Skip to main content
Consoles

See also:

‘Dragon Age: Inquisition’ lead writer reveals the voice over process in detail

Dragon Age: Inquisition
Dragon Age: Inquisition
Bioware

Bioware titles are known for their rich spoken dialogue and this will certainly still be the case in Dragon Age: Inquisition when it launches later this fall. However, many fans don’t understand the amount of work it takes to create these spoken lines. From his personal blog on March 31, Dragon Age lead writer David Gaider decided to detail the process from the initial writing to the final implementation of fully voiced in-game lines.

Dragon Age: Inquisition
Dragon Age: Inquisition
Bioware

Gaider revealed that Bioware titles average somewhere between 25,000 to 80,000 written lines whereas modern novels reach only around 12,000 lines. This means that writing a Bioware game is a massive undertaking that requires a system to keep everything in track.

Most games don’t come anywhere near that much writing, never much attempt to record all of it. So we need a system to organize all of that, one many companies don’t have.

Each line of dialogue is written directly into a conversation editor. This program contains a field that contains the actual line as it will be spoken, a second field to explain the emotion that the actor should perform the line with, and finally a string that leads that line of spoken text to whatever dialogue is meant to follow.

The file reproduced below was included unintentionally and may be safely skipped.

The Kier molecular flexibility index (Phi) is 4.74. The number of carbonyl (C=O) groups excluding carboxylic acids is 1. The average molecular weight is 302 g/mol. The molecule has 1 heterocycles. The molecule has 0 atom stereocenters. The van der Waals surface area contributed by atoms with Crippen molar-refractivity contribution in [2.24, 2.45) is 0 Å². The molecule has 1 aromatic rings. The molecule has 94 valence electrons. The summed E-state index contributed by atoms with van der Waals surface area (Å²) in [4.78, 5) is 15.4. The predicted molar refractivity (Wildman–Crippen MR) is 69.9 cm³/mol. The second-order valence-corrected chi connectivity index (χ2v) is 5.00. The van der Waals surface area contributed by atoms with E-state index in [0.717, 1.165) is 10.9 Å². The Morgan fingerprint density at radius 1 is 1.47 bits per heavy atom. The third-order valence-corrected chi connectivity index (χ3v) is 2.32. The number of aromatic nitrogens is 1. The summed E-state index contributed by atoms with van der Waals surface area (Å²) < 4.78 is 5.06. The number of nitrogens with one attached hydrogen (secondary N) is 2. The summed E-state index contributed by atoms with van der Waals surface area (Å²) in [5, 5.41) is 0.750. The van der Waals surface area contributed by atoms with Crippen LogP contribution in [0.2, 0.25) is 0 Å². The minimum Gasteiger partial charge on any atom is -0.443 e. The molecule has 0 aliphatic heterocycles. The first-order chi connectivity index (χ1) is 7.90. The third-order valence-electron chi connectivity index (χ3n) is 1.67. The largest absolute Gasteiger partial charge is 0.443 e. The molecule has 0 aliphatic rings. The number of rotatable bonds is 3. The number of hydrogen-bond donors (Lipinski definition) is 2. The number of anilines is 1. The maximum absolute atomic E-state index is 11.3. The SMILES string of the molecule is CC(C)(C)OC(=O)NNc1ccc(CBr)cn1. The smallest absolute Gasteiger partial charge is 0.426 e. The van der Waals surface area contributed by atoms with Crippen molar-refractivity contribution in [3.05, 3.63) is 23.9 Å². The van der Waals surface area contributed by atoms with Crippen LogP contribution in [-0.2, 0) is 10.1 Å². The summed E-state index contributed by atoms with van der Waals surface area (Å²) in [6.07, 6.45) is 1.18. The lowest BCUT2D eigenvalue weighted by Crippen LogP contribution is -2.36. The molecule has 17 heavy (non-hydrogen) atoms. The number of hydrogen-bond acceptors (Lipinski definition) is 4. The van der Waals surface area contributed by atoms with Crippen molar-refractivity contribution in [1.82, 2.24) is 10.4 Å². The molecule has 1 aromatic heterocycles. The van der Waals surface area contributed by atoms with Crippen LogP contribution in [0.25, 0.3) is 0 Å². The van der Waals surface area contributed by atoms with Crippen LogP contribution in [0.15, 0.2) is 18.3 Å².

Without have a program that allows them to directly give notes to voice talent regarding how a line should be spoken then the recording process would take much longer since no one would know if they should read the line with anger, sarcasm, or any other possible emotion. Once a voice actor is chosen, they then start recording their lines. Gaider noted that up to 400 lines can be recorded in a four hour session. As was previously stated, these titles can contain upwards to 80,000 lines so the entire process is rather lengthy.

Dragon Age: Inquisition releases this fall on Xbox One, PS4, PC, Xbox 360, and PS3.

Follow Game On, powered by Examiner.com, on Facebook and Twitter for more gaming news, reviews, and exclusive content.